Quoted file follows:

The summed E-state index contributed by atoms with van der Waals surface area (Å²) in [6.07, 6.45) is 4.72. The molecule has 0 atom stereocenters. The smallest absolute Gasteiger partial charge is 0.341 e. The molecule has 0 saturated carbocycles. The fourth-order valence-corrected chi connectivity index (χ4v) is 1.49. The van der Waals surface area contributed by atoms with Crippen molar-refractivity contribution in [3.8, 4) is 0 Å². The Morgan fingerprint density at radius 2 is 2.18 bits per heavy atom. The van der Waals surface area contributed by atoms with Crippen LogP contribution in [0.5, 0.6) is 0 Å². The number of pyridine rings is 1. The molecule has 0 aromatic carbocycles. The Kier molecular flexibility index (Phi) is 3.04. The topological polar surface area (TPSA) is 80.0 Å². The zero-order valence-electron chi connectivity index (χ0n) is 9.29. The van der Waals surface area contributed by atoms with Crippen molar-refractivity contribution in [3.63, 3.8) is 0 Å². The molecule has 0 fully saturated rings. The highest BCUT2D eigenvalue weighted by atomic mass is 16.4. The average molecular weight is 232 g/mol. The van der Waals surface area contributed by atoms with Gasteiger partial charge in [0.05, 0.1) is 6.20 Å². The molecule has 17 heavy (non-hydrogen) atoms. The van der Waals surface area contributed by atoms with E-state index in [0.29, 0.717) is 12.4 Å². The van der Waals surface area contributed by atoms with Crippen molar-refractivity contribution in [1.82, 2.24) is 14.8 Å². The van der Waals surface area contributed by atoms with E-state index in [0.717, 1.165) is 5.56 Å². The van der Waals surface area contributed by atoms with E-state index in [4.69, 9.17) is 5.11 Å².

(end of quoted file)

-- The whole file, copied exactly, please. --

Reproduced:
The summed E-state index contributed by atoms with van der Waals surface area (Å²) in [6.07, 6.45) is 4.72. The molecule has 0 atom stereocenters. The smallest absolute Gasteiger partial charge is 0.341 e. The molecule has 0 saturated carbocycles. The fourth-order valence-corrected chi connectivity index (χ4v) is 1.49. The van der Waals surface area contributed by atoms with Crippen molar-refractivity contribution in [3.8, 4) is 0 Å². The Morgan fingerprint density at radius 2 is 2.18 bits per heavy atom. The van der Waals surface area contributed by atoms with Crippen LogP contribution in [0.5, 0.6) is 0 Å². The number of pyridine rings is 1. The molecule has 0 aromatic carbocycles. The Kier molecular flexibility index (Phi) is 3.04. The topological polar surface area (TPSA) is 80.0 Å². The zero-order valence-electron chi connectivity index (χ0n) is 9.29. The van der Waals surface area contributed by atoms with Crippen molar-refractivity contribution in [3.63, 3.8) is 0 Å². The molecule has 0 fully saturated rings. The highest BCUT2D eigenvalue weighted by atomic mass is 16.4. The average molecular weight is 232 g/mol. The van der Waals surface area contributed by atoms with Gasteiger partial charge in [0.05, 0.1) is 6.20 Å². The molecule has 17 heavy (non-hydrogen) atoms. The van der Waals surface area contributed by atoms with E-state index in [0.29, 0.717) is 12.4 Å². The van der Waals surface area contributed by atoms with Crippen molar-refractivity contribution in [1.82, 2.24) is 14.8 Å². The van der Waals surface area contributed by atoms with E-state index in [0.717, 1.165) is 5.56 Å². The van der Waals surface area contributed by atoms with E-state index in [4.69, 9.17) is 5.11 Å².